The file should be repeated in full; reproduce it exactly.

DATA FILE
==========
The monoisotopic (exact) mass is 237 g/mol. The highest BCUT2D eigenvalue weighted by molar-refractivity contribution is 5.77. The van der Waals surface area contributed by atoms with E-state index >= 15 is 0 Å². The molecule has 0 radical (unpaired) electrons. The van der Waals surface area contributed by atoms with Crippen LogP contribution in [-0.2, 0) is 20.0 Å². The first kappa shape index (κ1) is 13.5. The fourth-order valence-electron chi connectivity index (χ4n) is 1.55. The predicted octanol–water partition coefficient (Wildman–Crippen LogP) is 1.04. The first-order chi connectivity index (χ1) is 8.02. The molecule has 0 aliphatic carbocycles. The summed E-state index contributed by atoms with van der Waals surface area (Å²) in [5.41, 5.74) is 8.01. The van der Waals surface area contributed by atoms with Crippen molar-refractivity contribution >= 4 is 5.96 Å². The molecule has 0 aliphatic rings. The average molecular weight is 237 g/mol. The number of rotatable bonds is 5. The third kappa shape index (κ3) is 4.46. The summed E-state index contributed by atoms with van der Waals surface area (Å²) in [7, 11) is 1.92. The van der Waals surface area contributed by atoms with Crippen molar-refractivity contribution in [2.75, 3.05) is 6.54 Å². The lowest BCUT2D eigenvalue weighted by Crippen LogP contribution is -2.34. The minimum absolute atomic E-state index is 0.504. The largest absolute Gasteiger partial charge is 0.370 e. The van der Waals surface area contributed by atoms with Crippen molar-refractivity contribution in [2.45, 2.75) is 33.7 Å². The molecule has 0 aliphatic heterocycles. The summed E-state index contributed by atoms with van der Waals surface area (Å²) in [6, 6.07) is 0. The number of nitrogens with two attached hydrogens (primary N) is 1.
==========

The monoisotopic (exact) mass is 237 g/mol. The highest BCUT2D eigenvalue weighted by molar-refractivity contribution is 5.77. The van der Waals surface area contributed by atoms with E-state index >= 15 is 0 Å². The molecule has 0 radical (unpaired) electrons. The van der Waals surface area contributed by atoms with Crippen LogP contribution in [-0.2, 0) is 20.0 Å². The first kappa shape index (κ1) is 13.5. The fourth-order valence-electron chi connectivity index (χ4n) is 1.55. The predicted octanol–water partition coefficient (Wildman–Crippen LogP) is 1.04. The first-order chi connectivity index (χ1) is 8.02. The molecule has 0 aliphatic carbocycles. The summed E-state index contributed by atoms with van der Waals surface area (Å²) in [5.41, 5.74) is 8.01. The van der Waals surface area contributed by atoms with Crippen molar-refractivity contribution >= 4 is 5.96 Å². The molecule has 0 aliphatic rings. The average molecular weight is 237 g/mol. The number of rotatable bonds is 5. The third kappa shape index (κ3) is 4.46. The summed E-state index contributed by atoms with van der Waals surface area (Å²) in [7, 11) is 1.92. The van der Waals surface area contributed by atoms with Crippen molar-refractivity contribution in [2.75, 3.05) is 6.54 Å². The lowest BCUT2D eigenvalue weighted by Crippen LogP contribution is -2.34. The minimum absolute atomic E-state index is 0.504. The largest absolute Gasteiger partial charge is 0.370 e. The van der Waals surface area contributed by atoms with Crippen molar-refractivity contribution in [2.45, 2.75) is 33.7 Å². The molecule has 0 aliphatic heterocycles. The summed E-state index contributed by atoms with van der Waals surface area (Å²) in [6, 6.07) is 0. The number of nitrogens with two attached hydrogens (primary N) is 1.